6. The 20/80 method
Using this plan implies you’re able to do the following actions:
You should also remember that you should save first, then spend the rest. If 20% is too big of a number, try to start with 10% or at least 5%. This will help you develop a habit and create an initial saving’s fund.
5. The 60/10/10/10/10 method
This method works this way:
Your main expenses are food, utilities, transportation, and clothing. A car, a house renovation, or paying off debt all belong to long-term purchases. Rare expenses would be things like repairing your car, visiting a doctor, or expensive gifts.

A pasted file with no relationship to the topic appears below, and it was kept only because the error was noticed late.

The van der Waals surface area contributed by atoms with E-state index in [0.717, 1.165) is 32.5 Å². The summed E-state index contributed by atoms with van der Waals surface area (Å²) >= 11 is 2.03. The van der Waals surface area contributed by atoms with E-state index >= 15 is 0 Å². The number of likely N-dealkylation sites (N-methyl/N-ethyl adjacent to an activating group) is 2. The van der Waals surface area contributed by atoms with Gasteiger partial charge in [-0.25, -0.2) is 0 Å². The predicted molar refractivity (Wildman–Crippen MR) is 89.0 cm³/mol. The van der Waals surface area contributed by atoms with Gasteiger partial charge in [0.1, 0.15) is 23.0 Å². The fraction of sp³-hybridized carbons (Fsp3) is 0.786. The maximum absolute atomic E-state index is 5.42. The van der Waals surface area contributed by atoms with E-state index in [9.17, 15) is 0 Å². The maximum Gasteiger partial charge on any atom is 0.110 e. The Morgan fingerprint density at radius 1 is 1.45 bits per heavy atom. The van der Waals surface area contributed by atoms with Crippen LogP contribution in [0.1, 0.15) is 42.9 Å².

If you have a large debt, it’s better to just repurpose the 10% that you saved for retirement until you pay it off.
4. The 10% method
This method means you have to save 10% of your money from your total income. Such a small amount won’t affect your budget or the quality of your life.
It’s even better to put this money in a bank so you don’t have the urge to spend it right away. If you can easily save 10%, try 15% or even 20%.
3. The “halves” method
This method suggests that you divide all your money into 2 parts: the first part goes toward everyday needs, the second part goes to the bank. When your cash on hand is gone, go to the bank and take half of the sum you have in there. Repeat as needed.
It works best for those who can’t control their everyday expenses.
2. The “4 envelopes” method
1. The granny method
This idea is really simple: